StFYC Spring Keel Regatta
March 7 - San Francisco
Running with Scissors, #513, runs ahead of a pack of J/24s.
Hallelujah, summer is here! The official start of summer isn't until June 21, but, for Bay Area sailors, summer arrived this past weekend - and not a moment too soon! Two drop-dead gorgeous days of sun and moderate westerlies brought out hundreds of boats, many of whom were racing in the final midwinter races of the year. Check out www.ggyc.org, www.richmondyc.org, and www.syconline.org to see who the overall winners were in each of those series.
Eclipse travels all the way from Seattle to participate in the Moore 24 Roadmasters series. For more on their program, see p. 130 of the current (March) issue of Latitude 38.
The most competitive racing of the weekend occurred both days on the Cityfront, as St. Francis YC hosted their annual Spring Keel Regatta, the first of three March invitationals (dinghies are next weekend, big keelboats the weekend after that). Our trusty photoboat broke down again, so we drove over to StFYC and took the accompanying pictures off the race deck. It was a pleasant way to spend the afternoon, though we'd rather have been sailing!
Moore 24 class winners Vikki and Rowan Fennell took an involuntary swim, along with the rest of their crew.
Class winners follow; see www.stfyc.com for full results.
El Raton, Express 27 winner
EXPRESS 27 (6 boats) - El Raton,
Ray Lotto. (Crew - Steve Carroll, Patrick Lewis, Tom Dobroth,
Anika Leerssen, retiring from StFYC after four and a half years of much appreciated service as race coordinator, was presented with a commemorative clock by Staff Commodore Tom Quigg. She'll return to her alma mater, Stanford. For more, see Race Notes in the March Latitude 38.
Comments About the Puerto Vallarta Race
March 7 - Puerto Vallarta, Mexico
This report comes to us from David Kory of the MacGregor 65 Barking Spider:
Thanks for choosing us as your photo of the day on February 18 - the folks back home got a thrill from that.
Regarding your statement "Barking Spider blew out its tired mainsail," I know it's a little thing, but it implies a lack of readiness on our part, which wasn't the case at all. The mainsail is actually quite new, nearly 1,000 square feet of carbon fiber and Kevlar. What happened is one of the full-batten cars failed, allowing the main to pull away from the mast, which stressed the next car, tearing the sail there, which stressed the next one, etc. The sailmaker is currently re-evaluating the loads and re-engineering their design, and will make it all better under warranty.
After returning to Avalon, we took advantage of the southeast gale winds and surfed all the way up the coast to Point Richmond, seeing many hours of 30-35 knots, with gusts to 45, until the wind finally died down near Pigeon Point. We had a fabulous time, boatspeed in the high teens, repeatedly surging up to 24 knots, taking turns at the wheel surfing (and sometimes submarining) into and over the big seas. We averaged just under 12 knots for the whole trip - definitely my best time for a northbound delivery.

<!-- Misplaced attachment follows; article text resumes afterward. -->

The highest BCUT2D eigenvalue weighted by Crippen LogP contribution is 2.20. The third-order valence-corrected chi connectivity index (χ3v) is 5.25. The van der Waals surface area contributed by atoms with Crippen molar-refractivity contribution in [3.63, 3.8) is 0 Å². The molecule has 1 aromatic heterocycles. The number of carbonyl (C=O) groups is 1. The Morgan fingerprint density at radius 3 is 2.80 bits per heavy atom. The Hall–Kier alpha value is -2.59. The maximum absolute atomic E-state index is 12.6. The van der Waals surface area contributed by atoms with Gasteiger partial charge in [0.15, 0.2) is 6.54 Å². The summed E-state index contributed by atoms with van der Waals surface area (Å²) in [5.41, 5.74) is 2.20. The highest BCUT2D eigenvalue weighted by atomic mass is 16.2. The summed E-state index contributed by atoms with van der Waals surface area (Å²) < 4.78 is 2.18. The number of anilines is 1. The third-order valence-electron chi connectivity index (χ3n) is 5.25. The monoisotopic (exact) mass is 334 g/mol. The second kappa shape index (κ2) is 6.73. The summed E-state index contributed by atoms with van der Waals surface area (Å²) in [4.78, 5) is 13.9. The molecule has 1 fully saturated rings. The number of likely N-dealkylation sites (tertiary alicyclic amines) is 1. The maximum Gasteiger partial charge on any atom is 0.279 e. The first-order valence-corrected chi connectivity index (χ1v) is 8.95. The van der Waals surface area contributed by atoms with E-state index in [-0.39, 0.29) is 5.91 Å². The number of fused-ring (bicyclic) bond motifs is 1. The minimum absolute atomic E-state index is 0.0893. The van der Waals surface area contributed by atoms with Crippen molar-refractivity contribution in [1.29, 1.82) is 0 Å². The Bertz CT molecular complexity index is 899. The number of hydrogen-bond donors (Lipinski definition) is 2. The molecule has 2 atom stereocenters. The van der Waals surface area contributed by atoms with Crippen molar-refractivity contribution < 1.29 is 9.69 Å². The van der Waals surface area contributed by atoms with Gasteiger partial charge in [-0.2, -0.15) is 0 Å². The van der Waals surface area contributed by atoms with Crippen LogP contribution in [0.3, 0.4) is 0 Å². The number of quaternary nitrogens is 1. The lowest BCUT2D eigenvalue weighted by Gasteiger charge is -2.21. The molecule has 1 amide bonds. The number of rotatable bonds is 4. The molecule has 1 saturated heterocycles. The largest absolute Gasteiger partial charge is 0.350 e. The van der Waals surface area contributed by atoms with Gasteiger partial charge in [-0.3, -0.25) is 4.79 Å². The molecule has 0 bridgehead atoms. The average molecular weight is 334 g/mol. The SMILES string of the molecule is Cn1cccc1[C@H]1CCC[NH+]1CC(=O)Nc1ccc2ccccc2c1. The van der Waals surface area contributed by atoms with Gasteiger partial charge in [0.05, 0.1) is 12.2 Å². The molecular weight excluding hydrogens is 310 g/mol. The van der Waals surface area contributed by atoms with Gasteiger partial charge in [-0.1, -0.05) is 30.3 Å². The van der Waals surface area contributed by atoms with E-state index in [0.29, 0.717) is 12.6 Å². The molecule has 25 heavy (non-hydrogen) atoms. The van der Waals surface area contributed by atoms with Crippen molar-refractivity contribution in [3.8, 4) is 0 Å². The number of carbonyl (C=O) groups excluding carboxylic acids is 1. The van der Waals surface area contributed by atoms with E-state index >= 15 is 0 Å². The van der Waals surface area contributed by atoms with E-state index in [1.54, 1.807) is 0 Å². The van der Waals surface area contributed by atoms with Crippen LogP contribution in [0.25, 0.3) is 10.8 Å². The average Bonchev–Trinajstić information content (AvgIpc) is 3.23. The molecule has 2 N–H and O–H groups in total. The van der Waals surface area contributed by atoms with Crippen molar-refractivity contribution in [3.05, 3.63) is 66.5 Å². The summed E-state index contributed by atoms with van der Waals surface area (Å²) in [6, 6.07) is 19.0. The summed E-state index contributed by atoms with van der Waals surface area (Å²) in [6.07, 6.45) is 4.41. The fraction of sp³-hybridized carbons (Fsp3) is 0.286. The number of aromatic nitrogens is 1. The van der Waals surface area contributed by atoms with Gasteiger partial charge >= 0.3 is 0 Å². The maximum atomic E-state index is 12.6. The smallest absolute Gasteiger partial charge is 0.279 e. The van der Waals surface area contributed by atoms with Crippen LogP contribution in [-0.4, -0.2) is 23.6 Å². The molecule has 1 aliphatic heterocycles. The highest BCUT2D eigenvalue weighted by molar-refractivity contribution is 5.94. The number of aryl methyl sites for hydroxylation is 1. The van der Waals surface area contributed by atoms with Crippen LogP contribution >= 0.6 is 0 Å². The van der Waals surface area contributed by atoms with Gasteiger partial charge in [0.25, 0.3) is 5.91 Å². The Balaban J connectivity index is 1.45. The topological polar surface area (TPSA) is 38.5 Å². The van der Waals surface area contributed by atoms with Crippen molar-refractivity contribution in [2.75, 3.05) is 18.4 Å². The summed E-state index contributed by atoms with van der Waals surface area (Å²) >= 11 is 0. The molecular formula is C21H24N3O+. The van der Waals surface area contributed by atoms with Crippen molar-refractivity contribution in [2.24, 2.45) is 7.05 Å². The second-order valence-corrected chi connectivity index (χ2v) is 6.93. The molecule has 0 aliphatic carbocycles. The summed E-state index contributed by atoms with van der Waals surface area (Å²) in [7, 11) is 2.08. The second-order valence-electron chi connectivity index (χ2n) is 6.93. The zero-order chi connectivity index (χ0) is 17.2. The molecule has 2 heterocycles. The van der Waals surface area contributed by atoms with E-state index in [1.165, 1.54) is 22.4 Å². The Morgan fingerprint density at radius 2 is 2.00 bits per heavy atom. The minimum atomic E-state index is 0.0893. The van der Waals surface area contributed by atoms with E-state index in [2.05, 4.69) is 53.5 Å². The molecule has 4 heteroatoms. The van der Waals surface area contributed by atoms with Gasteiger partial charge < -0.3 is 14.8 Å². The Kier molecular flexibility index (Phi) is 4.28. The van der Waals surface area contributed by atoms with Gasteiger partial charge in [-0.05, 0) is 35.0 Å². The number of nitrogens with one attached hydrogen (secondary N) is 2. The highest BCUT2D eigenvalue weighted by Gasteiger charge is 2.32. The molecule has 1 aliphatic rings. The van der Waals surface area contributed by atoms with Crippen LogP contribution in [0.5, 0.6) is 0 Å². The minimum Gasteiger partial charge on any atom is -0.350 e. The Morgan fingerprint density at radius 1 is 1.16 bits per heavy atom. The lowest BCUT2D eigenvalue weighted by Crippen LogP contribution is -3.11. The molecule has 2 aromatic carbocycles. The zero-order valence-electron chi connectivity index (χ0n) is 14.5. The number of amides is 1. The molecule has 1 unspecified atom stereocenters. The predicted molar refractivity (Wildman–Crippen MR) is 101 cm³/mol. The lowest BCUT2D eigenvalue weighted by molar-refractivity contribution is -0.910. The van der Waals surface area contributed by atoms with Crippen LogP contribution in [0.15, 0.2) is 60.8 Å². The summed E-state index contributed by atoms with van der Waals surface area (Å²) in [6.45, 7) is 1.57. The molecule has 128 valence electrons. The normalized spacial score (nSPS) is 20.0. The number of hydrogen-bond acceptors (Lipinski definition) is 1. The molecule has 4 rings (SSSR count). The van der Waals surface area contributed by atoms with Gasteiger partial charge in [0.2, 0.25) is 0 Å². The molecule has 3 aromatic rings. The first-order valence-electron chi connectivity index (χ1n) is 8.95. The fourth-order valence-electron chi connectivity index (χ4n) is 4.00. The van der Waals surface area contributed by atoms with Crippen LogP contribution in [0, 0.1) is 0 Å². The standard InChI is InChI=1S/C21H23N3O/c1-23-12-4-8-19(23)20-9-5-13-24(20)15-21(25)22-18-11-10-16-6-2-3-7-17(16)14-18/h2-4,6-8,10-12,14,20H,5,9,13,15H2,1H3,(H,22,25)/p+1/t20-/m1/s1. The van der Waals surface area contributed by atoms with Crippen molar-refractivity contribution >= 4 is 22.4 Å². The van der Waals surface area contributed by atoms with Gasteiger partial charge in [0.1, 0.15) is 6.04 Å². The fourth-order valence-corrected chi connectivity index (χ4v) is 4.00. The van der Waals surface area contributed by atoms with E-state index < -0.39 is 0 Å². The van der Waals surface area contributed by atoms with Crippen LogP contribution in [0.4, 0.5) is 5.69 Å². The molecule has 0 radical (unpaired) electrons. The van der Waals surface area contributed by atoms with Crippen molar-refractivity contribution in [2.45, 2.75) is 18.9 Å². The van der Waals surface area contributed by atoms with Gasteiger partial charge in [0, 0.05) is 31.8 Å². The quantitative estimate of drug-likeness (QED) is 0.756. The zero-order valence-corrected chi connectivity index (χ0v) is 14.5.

The same day we arrived in the Bay Area, we got on a plane and flew to Puerto Vallarta, in time to cheer on everyone else as they arrived. We were in the radio room and out in the middle of the night on the docks to catch their ropes and help provide a hearty welcome. This is what we consider good sportsmanship.
On the flip side was Magnitude 80, who finished first on elapsed time. At the awards dinner, they didn't have a single representative there to accept their trophies. I don't know their story, but with 13 race crew, plus more delivery crew, friends and relatives, you think they could spare a guy for a hour to accept their honors. There were a lot of folks shaking their heads at the apparent snub. Does this happen a lot?
Finally, I'd like to commend the Del Rey Yacht Club for a really well-run event. They certainly have some challenges, but Corum said they would be back as sponsors, and with a little tweaking (and luck with the weather) the race could come back in 2007 better than ever. I know I plan to be there.
Banderas Bay Regatta to Start on Sunday
March 7 - Nuevo Vallarta. Mexico
The Vallarta YC reports they have received 42 confirmed entries for this year's strictly cruisers regatta, with seven more expected from Mazatlan. If you're in Mexico on your boat, you don't want to miss the fun. Did we mention there is no entry fee? If you're in the States, think about playing hooky for a couple of days for a fun regatta in the best conditions and venue imaginable.
BMW Oracle Serious About Winning America's Cup
March 7 - Valencia, Spain
You can tell because they are the first team to be doing two-boat testing with 'Version 5' boats to be used in the next Cup. These aren't new machines, but are the result of modifications to US 71 and 76.
Orange II Blows by Doldrums
March 7 - Atlantic Ocean
After 42 days, Bruno Peyron and crew aboard the maxi cat Orange II are less than 3,000 miles from completing their circumnavigation. The doldrums proved to be no obstacle for them, as they slowed to 10 knots for about half an hour before resuming speed. As we've said before, barring catastrophic failure, Peyron and crew are about to set one of the most startling records in the history of sailing.